I was walking my dog past the school playground recently and watched a dad with a young child playing on the monkey bars. The boy could barely jump up and reach the rungs, but seemed paralyzed at the distance between the rungs to begin his navigation.
Then I heard him command his father: “swing me, Dad, swing me.” The father gave the boy a gentle push and, using the momentum created by the swinging, the boy navigated his way across the remaining bars.
However, whenever he ceased his momentum and stopped on a rung, he was unable to restart. He dropped to the ground to return to his father for a lift and a swing.
This got me thinking about lead management. We know that initial inquiries begin to go cold within hours. But too often our follow up connections are “one and done:” a phone call, landing page, white paper, webinar or some other content touch.
Without an automated lead management program with a well prepared nurturing plan, prospects, like the boy, can easily lose momentum, become stuck at a stage, and have to drop off. And restarting prospects is a lot harder than lifting a boy and providing a gently push.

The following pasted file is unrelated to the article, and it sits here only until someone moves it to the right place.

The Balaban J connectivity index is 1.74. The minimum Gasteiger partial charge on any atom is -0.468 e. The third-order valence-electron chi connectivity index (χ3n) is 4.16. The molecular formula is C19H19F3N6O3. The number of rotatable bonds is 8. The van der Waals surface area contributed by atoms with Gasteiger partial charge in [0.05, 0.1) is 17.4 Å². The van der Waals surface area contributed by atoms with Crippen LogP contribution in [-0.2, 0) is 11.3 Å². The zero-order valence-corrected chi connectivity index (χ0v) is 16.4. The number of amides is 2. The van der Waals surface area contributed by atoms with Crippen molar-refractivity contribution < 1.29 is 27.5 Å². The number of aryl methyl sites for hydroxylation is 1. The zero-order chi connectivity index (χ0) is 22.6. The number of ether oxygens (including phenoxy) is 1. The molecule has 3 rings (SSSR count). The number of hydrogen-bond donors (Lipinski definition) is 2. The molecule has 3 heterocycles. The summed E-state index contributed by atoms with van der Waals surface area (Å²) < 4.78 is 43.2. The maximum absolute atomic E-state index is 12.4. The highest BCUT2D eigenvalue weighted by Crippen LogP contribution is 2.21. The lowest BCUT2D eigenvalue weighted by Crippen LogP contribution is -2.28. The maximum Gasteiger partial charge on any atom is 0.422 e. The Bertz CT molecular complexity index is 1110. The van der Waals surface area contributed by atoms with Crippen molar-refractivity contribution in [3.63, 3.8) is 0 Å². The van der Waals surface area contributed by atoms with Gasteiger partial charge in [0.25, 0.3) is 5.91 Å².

It takes a lot of effort to acquire new and initial relationships. Before deploying that whitepaper, conducting that webinar, or attending that trade show, it only makes sense to plan out the downstream nurturing activities that will maintain prospect momentum as they navigate their buying process with the aide of your content.
This takes real effort. If it’s not part of well defined content publishing plan and program — we’re calling it a content engine — the urgency of immediate activities will overwhelm activities that are critical to achieve desired outcomes.
It has to become baked into the process, the “this is how we do this.” Left to individual discretion, it will seldom occur, and will not happen with the required quality and consistency of a best practice.